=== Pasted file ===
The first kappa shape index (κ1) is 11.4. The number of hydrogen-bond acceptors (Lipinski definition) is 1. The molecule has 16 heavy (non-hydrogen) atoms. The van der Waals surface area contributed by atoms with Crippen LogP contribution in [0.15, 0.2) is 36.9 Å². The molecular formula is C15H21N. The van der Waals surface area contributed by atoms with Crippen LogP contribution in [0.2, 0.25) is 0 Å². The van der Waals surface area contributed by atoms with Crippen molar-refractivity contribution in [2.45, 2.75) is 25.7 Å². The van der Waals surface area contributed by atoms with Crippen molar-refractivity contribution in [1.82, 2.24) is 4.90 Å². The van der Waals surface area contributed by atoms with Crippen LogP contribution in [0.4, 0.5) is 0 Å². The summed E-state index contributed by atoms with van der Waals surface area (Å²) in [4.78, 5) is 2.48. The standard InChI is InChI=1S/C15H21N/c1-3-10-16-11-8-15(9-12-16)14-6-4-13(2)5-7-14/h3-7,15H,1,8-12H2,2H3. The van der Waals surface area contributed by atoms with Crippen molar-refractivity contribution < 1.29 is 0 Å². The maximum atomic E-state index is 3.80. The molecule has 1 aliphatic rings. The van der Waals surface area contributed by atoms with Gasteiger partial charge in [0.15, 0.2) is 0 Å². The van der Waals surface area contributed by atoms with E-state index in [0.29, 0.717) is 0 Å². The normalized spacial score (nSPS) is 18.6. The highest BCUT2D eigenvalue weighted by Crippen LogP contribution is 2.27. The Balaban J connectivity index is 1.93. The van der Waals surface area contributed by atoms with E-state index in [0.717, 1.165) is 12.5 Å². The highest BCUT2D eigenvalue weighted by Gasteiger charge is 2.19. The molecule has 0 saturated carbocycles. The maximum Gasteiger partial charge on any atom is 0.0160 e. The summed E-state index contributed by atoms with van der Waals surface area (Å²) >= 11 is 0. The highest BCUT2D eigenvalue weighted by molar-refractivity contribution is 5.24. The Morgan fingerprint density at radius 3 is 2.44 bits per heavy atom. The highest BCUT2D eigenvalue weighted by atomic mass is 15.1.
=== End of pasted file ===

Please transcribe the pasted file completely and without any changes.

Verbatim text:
The first kappa shape index (κ1) is 11.4. The number of hydrogen-bond acceptors (Lipinski definition) is 1. The molecule has 16 heavy (non-hydrogen) atoms. The van der Waals surface area contributed by atoms with Crippen LogP contribution in [0.15, 0.2) is 36.9 Å². The molecular formula is C15H21N. The van der Waals surface area contributed by atoms with Crippen LogP contribution in [0.2, 0.25) is 0 Å². The van der Waals surface area contributed by atoms with Crippen molar-refractivity contribution in [2.45, 2.75) is 25.7 Å². The van der Waals surface area contributed by atoms with Crippen molar-refractivity contribution in [1.82, 2.24) is 4.90 Å². The van der Waals surface area contributed by atoms with Crippen LogP contribution in [0.4, 0.5) is 0 Å². The summed E-state index contributed by atoms with van der Waals surface area (Å²) in [4.78, 5) is 2.48. The standard InChI is InChI=1S/C15H21N/c1-3-10-16-11-8-15(9-12-16)14-6-4-13(2)5-7-14/h3-7,15H,1,8-12H2,2H3. The van der Waals surface area contributed by atoms with Crippen molar-refractivity contribution < 1.29 is 0 Å². The maximum atomic E-state index is 3.80. The molecule has 1 aliphatic rings. The van der Waals surface area contributed by atoms with Gasteiger partial charge in [0.15, 0.2) is 0 Å². The van der Waals surface area contributed by atoms with E-state index in [0.29, 0.717) is 0 Å². The normalized spacial score (nSPS) is 18.6. The highest BCUT2D eigenvalue weighted by Crippen LogP contribution is 2.27. The Balaban J connectivity index is 1.93. The van der Waals surface area contributed by atoms with E-state index in [0.717, 1.165) is 12.5 Å². The highest BCUT2D eigenvalue weighted by Gasteiger charge is 2.19. The molecule has 0 saturated carbocycles. The maximum Gasteiger partial charge on any atom is 0.0160 e. The summed E-state index contributed by atoms with van der Waals surface area (Å²) >= 11 is 0. The highest BCUT2D eigenvalue weighted by molar-refractivity contribution is 5.24. The Morgan fingerprint density at radius 3 is 2.44 bits per heavy atom. The highest BCUT2D eigenvalue weighted by atomic mass is 15.1.